This renewal follows the extension of the TouchWorks agreement that we signed with them last year, and we are close to securing the extension of the last significant piece of business that we have with them, which is our managed services contract, and this should be finalized by the end of this year. In addition, we announced that we entered into a joint development agreement with Northwell to develop and commercialize the next-generation EHR. We plan to codevelop this EHR using our technology and development expertise, combined with Northwell's clinical and operational excellence. We'll keep you updated as this project progresses over the next several quarters.

Moving to the ambulatory market, we had a great quarter, winning some new market share as we signed 15 new clients. We are seeing new opportunities as groups of independent physicians combine and look to consolidate vendors. An example of this is Orthopedic Centers of Colorado, which combined a number of physician groups and saw value in adopting our full ambulatory suite of technology for their larger organization. This displaced a number of our competitors, and we expect additional groups of providers to join Orthopedic Centers of Colorado, which will allow us to continue to expand our footprint there going forward.

Looking ahead in this market, our pipeline for new clinical tools, revenue cycle services and patient engagement tools, feels very strong to me. Finally, with Veradigm, I remain very happy with the balanced approach we are using to both achieve our near-term growth targets while simultaneously investing in areas to support long-term growth. An example of the latter is the long-term strategic partnership with Komodo Health that we announced during the third quarter. Initially, the partnership will focus on linking Allscripts' industry-leading ambulatory EHR data set with Komodo's healthcare map.

And this will contain encounter data for more than 150 private and public payers. The collaboration will enable Veradigm to provide the world's largest linked dataset containing a complete longitudinal view of nearly 50 million identified patients. The market is clearly demanding linked EHR and claims data for research, and this partnership will enable our clients to perform both clinical and economic analyses as well as fill in EHR data gaps. We believe this differentiates Veradigm even further from our competitors, and we are seeing significant interest from our clients in this.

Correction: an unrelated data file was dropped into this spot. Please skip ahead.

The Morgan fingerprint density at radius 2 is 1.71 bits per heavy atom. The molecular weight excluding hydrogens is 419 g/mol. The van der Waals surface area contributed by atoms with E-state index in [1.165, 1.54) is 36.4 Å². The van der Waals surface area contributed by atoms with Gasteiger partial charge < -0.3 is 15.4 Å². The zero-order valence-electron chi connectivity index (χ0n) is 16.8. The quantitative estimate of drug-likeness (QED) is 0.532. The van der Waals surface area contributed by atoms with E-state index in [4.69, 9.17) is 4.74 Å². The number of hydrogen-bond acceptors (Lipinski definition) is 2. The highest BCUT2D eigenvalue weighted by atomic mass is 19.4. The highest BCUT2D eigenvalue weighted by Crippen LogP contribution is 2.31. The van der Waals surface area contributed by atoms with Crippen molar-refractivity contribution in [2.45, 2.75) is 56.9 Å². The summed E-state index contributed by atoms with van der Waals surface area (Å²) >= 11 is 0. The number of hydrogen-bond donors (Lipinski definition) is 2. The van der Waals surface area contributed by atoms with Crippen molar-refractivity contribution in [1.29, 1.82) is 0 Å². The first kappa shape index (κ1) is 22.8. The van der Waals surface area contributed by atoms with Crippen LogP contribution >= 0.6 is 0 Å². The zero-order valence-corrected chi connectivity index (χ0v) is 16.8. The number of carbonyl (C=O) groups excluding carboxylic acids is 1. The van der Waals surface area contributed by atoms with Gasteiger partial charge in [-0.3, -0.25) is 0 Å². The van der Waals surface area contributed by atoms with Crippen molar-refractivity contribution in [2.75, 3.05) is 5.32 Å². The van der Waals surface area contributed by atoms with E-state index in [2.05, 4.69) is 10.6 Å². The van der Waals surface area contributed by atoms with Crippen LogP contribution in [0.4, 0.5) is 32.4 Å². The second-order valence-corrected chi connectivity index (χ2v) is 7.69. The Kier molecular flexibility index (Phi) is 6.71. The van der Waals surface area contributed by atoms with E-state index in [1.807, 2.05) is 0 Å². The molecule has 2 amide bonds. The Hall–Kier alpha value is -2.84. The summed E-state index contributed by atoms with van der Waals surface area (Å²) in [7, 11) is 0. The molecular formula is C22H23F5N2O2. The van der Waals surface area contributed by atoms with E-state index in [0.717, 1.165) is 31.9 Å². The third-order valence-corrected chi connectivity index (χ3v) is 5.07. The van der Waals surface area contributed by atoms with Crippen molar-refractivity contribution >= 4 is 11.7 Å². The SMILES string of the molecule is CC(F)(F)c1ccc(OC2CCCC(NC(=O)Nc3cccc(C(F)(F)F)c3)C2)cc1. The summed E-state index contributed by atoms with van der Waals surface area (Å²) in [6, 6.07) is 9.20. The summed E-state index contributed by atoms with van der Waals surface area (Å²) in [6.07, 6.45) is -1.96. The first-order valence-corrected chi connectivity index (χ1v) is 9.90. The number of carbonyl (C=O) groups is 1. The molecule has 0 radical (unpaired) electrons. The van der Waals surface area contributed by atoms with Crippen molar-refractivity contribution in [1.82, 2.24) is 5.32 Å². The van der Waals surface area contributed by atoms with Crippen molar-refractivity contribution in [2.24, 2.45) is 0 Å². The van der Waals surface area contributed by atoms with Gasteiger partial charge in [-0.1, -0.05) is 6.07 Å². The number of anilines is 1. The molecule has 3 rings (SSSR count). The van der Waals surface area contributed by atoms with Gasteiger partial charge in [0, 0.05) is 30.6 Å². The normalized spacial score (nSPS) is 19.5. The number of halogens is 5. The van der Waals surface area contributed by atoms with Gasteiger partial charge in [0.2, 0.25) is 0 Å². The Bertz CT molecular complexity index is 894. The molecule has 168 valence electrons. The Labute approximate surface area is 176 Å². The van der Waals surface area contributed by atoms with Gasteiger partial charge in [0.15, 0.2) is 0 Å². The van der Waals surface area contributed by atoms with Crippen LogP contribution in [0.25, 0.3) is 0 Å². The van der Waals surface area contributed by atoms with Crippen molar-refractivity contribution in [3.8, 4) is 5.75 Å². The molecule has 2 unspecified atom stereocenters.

So with that, let me turn the call over to Dennis to go through more of the financial details for the third quarter and our outlook for the balance of the year.

Dennis Olis -- Chief Financial Officer

Great. Thanks, Rick. As we review this quarter's results, please reference the schedules in the earnings release, as well as the supplemental data workbook available on the Allscripts Investor Relations website. For clarity purposes, let me make a few opening remarks before diving into the results.

First, my comments on the income statement will largely focus on non-GAAP metrics unless otherwise stated. Full reconciliations of GAAP and non-GAAP figures are available in the earnings release. And second, the third-quarter results do not include any impact of year-over-year transactions as we have exceeded the 1-year mark on all of our recent acquisitions and divestitures. Now let's turn to the results for the third quarter.